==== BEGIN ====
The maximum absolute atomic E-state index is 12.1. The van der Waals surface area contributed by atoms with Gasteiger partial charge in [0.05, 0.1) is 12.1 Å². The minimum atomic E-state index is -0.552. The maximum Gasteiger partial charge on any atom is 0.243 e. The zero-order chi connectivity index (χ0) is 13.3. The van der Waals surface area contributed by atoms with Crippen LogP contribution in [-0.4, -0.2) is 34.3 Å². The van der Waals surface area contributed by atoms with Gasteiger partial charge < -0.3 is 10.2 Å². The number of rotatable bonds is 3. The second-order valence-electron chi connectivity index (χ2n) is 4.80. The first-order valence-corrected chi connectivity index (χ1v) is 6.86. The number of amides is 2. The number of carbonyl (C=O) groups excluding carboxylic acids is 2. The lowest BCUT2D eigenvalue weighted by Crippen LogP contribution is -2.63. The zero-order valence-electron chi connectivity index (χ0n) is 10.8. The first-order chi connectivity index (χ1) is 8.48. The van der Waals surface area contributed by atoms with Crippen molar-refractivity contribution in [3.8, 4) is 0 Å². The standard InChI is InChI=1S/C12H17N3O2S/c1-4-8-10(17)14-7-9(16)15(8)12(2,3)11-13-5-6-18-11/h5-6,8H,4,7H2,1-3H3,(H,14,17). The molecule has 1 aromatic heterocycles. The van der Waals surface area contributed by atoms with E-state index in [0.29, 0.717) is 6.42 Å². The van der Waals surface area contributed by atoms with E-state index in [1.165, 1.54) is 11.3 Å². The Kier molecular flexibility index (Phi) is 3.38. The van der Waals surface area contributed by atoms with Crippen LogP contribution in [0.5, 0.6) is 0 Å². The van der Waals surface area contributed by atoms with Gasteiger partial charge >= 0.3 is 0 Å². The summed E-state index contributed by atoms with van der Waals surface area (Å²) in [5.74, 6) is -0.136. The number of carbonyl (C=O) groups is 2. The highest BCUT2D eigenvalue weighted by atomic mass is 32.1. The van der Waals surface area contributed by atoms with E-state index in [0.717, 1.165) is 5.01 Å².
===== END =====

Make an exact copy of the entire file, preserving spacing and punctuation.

The maximum absolute atomic E-state index is 12.1. The van der Waals surface area contributed by atoms with Gasteiger partial charge in [0.05, 0.1) is 12.1 Å². The minimum atomic E-state index is -0.552. The maximum Gasteiger partial charge on any atom is 0.243 e. The zero-order chi connectivity index (χ0) is 13.3. The van der Waals surface area contributed by atoms with Crippen LogP contribution in [-0.4, -0.2) is 34.3 Å². The van der Waals surface area contributed by atoms with Gasteiger partial charge < -0.3 is 10.2 Å². The number of rotatable bonds is 3. The second-order valence-electron chi connectivity index (χ2n) is 4.80. The first-order valence-corrected chi connectivity index (χ1v) is 6.86. The number of amides is 2. The number of carbonyl (C=O) groups excluding carboxylic acids is 2. The lowest BCUT2D eigenvalue weighted by Crippen LogP contribution is -2.63. The zero-order valence-electron chi connectivity index (χ0n) is 10.8. The first-order chi connectivity index (χ1) is 8.48. The van der Waals surface area contributed by atoms with Crippen molar-refractivity contribution in [3.8, 4) is 0 Å². The standard InChI is InChI=1S/C12H17N3O2S/c1-4-8-10(17)14-7-9(16)15(8)12(2,3)11-13-5-6-18-11/h5-6,8H,4,7H2,1-3H3,(H,14,17). The molecule has 1 aromatic heterocycles. The van der Waals surface area contributed by atoms with E-state index in [0.29, 0.717) is 6.42 Å². The van der Waals surface area contributed by atoms with E-state index in [1.165, 1.54) is 11.3 Å². The Kier molecular flexibility index (Phi) is 3.38. The van der Waals surface area contributed by atoms with Crippen LogP contribution in [0.5, 0.6) is 0 Å². The van der Waals surface area contributed by atoms with Gasteiger partial charge >= 0.3 is 0 Å². The summed E-state index contributed by atoms with van der Waals surface area (Å²) in [5.74, 6) is -0.136. The number of carbonyl (C=O) groups is 2. The highest BCUT2D eigenvalue weighted by atomic mass is 32.1. The van der Waals surface area contributed by atoms with E-state index in [0.717, 1.165) is 5.01 Å².